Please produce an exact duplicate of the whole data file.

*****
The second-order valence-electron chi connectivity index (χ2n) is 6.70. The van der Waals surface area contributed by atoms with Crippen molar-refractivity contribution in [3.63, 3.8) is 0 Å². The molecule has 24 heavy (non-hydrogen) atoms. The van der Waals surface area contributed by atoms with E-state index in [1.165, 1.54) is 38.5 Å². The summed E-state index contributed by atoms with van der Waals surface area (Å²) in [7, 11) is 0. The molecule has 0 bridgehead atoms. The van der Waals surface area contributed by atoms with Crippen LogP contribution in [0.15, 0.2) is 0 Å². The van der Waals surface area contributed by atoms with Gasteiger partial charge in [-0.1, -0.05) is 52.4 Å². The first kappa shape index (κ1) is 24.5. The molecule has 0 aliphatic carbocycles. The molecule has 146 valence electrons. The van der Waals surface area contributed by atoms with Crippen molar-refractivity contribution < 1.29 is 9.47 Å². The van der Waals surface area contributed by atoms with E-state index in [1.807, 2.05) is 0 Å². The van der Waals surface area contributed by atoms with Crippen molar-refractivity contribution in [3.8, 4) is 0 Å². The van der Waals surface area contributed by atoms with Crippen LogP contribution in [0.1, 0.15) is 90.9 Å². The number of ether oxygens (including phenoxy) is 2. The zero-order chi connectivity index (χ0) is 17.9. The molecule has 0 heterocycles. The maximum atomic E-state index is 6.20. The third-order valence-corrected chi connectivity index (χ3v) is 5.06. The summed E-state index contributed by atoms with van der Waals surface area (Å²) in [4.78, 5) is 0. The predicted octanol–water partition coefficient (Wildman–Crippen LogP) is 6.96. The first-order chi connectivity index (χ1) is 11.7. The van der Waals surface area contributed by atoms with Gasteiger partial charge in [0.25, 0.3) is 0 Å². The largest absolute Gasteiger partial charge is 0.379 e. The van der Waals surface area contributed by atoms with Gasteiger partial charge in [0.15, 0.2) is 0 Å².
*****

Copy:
The second-order valence-electron chi connectivity index (χ2n) is 6.70. The van der Waals surface area contributed by atoms with Crippen molar-refractivity contribution in [3.63, 3.8) is 0 Å². The molecule has 24 heavy (non-hydrogen) atoms. The van der Waals surface area contributed by atoms with E-state index in [1.165, 1.54) is 38.5 Å². The summed E-state index contributed by atoms with van der Waals surface area (Å²) in [7, 11) is 0. The molecule has 0 bridgehead atoms. The van der Waals surface area contributed by atoms with Crippen LogP contribution in [0.15, 0.2) is 0 Å². The van der Waals surface area contributed by atoms with Gasteiger partial charge in [-0.1, -0.05) is 52.4 Å². The first kappa shape index (κ1) is 24.5. The molecule has 0 aliphatic carbocycles. The molecule has 146 valence electrons. The van der Waals surface area contributed by atoms with Crippen molar-refractivity contribution < 1.29 is 9.47 Å². The van der Waals surface area contributed by atoms with E-state index in [1.807, 2.05) is 0 Å². The van der Waals surface area contributed by atoms with Crippen molar-refractivity contribution in [3.8, 4) is 0 Å². The van der Waals surface area contributed by atoms with Crippen LogP contribution in [0.1, 0.15) is 90.9 Å². The number of ether oxygens (including phenoxy) is 2. The zero-order chi connectivity index (χ0) is 17.9. The molecule has 0 heterocycles. The maximum atomic E-state index is 6.20. The third-order valence-corrected chi connectivity index (χ3v) is 5.06. The summed E-state index contributed by atoms with van der Waals surface area (Å²) in [4.78, 5) is 0. The predicted octanol–water partition coefficient (Wildman–Crippen LogP) is 6.96. The first-order chi connectivity index (χ1) is 11.7. The van der Waals surface area contributed by atoms with Gasteiger partial charge in [0.25, 0.3) is 0 Å². The largest absolute Gasteiger partial charge is 0.379 e. The van der Waals surface area contributed by atoms with Gasteiger partial charge in [0.15, 0.2) is 0 Å².